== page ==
These same mutations are found in over 90 percent of pancreatic cancer cases.
The concentration of vitamin C needed to make a therapeutic difference—10 grams, or the equivalent of the vitamin C found in 300 oranges—cannot be achieved orally, so standard vitamin supplements would not be effective. Now scientists are moving rapidly to identify what might work for human cancer patients, and how to administer it.
Clinical Trials for Vitamin C
It usually takes about 15 years for lab discoveries to find their way into clinical use, but scientists at the Meyer Cancer Center of Weill Cornell Medicine in New York City—led by Lewis Cantley, Ph.D.—are on track to make it happen in 15 months.
With the support of private donors and The Lustgarten Foundation, they have just launched human trials to validate their initial lab-based findings and ensure the doses can be safely administered intravenously. Vitamin C has a very good safety profile, with low toxicity, so the scientists and clinicians are optimistic about the first stage trial.
As part of a $12 million award from Stand Up to Cancer, the researchers will be able to conduct additional trials on two cohorts of patients, allowing them to identify who is most likely to respond, learn more about the basic science mechanisms involved in the responses, and collect some early evidence of clinical benefit.
The first group of patients will be those about to undergo surgery for colon, pancreatic, or lung cancer. In the four weeks leading up to their surgery, they will receive regular two-hour vitamin C infusions, up to four days per week.
Scans will be taken at the beginning and end of that period, and samples of their tumors collected during their surgery. Those samples will undergo extensive genetic sequencing, and pieces of the tumors will be grown as “organoids” that could be further studied and transplanted into mice.
Researchers won’t know the patients’ mutation statuses until after the trial was already underway, but that information will be used afterwards to see how patients with KRAS and BRAF mutations responded compared to those without those mutations.
“We would expect and hope to see some tumor shrinkage among those with KRAS and BRAF mutations,” Cantley says. “Increased time to progression or quantified stable disease would also be considered a good response.”
The second group will be previously treated patients known to have KRAS or BRAF mutations, whose tumors were non-responsive to traditional therapies, or whose diseases had metastasized. They will receive the same infusions, for up to six months, with a three-month check to see disease response.
If there appears to be a clinical benefit that suggests further investigation is warranted, additional trials could be designed to determine optimal efficacy and dosage, and to compare therapeutic results against other treatments, such as current chemotherapy-based standard of care or combination therapy.
How Vitamin C Fights Cancer
The conventional wisdom is that vitamin C improves health in part because it can act as an antioxidant, preventing or delaying some types of cell damage. However, Cantley and his colleagues discovered that the opposite was true in regards to high-dose vitamin C’s therapeutic effects for the KRAS and BRAF forms of colorectal cancer: they occur as a result of inducing oxidation in these cancer cells.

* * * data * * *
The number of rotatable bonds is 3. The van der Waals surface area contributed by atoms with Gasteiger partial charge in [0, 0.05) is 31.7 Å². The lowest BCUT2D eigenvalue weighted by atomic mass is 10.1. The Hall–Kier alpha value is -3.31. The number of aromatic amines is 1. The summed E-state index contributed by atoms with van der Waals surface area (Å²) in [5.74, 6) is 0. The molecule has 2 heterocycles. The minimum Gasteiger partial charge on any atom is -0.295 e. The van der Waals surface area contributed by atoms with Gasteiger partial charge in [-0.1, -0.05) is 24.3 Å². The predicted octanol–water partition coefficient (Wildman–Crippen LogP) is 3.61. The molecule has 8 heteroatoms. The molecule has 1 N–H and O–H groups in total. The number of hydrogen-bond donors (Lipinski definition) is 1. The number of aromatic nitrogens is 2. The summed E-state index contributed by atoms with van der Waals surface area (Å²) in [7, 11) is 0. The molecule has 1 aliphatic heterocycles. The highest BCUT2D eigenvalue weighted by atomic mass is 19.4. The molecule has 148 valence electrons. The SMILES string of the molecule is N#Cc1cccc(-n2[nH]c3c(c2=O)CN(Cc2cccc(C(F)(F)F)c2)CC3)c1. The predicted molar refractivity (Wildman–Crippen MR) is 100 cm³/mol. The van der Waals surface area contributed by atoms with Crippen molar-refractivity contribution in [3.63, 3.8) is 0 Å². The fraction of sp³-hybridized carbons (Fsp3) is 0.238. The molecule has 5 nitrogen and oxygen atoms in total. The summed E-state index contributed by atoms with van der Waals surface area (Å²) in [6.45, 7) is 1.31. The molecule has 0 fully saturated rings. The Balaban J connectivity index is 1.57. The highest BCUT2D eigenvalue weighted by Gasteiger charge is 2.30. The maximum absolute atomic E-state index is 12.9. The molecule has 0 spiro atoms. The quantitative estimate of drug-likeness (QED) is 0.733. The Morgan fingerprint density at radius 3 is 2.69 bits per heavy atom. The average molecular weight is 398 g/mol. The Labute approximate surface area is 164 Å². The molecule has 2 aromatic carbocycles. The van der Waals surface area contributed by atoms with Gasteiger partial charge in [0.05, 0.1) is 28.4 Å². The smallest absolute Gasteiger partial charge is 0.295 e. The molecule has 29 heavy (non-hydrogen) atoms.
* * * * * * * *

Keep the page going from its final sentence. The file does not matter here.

Cancer cells whose growth is driven by a mutation in the genes KRAS or BRAF make unusually large amounts of a protein that transports glucose across the cell membrane. The transporter, GLUT1, supplies the cells with the high levels of glucose they need to survive. They also produce a large amount of reactive oxygen species (ROS). As it turns out, this combination of events creates the perfect storm for these tumors to be killed by vitamin C. The high ROS converts the vitamin C (ascorbate) that is flowing in the blood stream outside the cancer cells into dehydroascorbic acid (DHA). GLUT1 not only lets glucose into cells but also transports the DHA, into the cell.
Cantley’s team found that once inside, the DHA acts like a Trojan horse. Natural antioxidants inside the cancer cell attempt to convert the DHA back to ascorbic acid (vitamin C); in the process, these antioxidants are depleted and the cell dies from oxidative stress.
“While many normal cells also express GLUT1, KRAS-mutant and BRAF-mutant cancer cells typically have much higher levels since they require a high rate of glucose uptake in order to survive and grow,” Cantley notes. “Also, KRAS and BRAF mutant cells produce more reactive oxygen species than normal cells and therefore need more antioxidants in order to survive. This combination of characteristics makes these cancer cells far more vulnerable to DHA than normal cells or other types of cancer cells.”
Initial lab tests showed that exposure to large doses of vitamin C killed cultured cells with BRAF or KRAS mutations, and daily high dose injections to mice engineered to develop KRAS-driven colon tumors caused the mice to develop fewer and smaller colon tumors compared with control mice.
Cantley is excited about applying the results to humans, and expanding the trial to include other cancer types. “The impact of high-dose ascorbate across malignancies should be highly informative, since different tissues have different metabolic states,” he adds.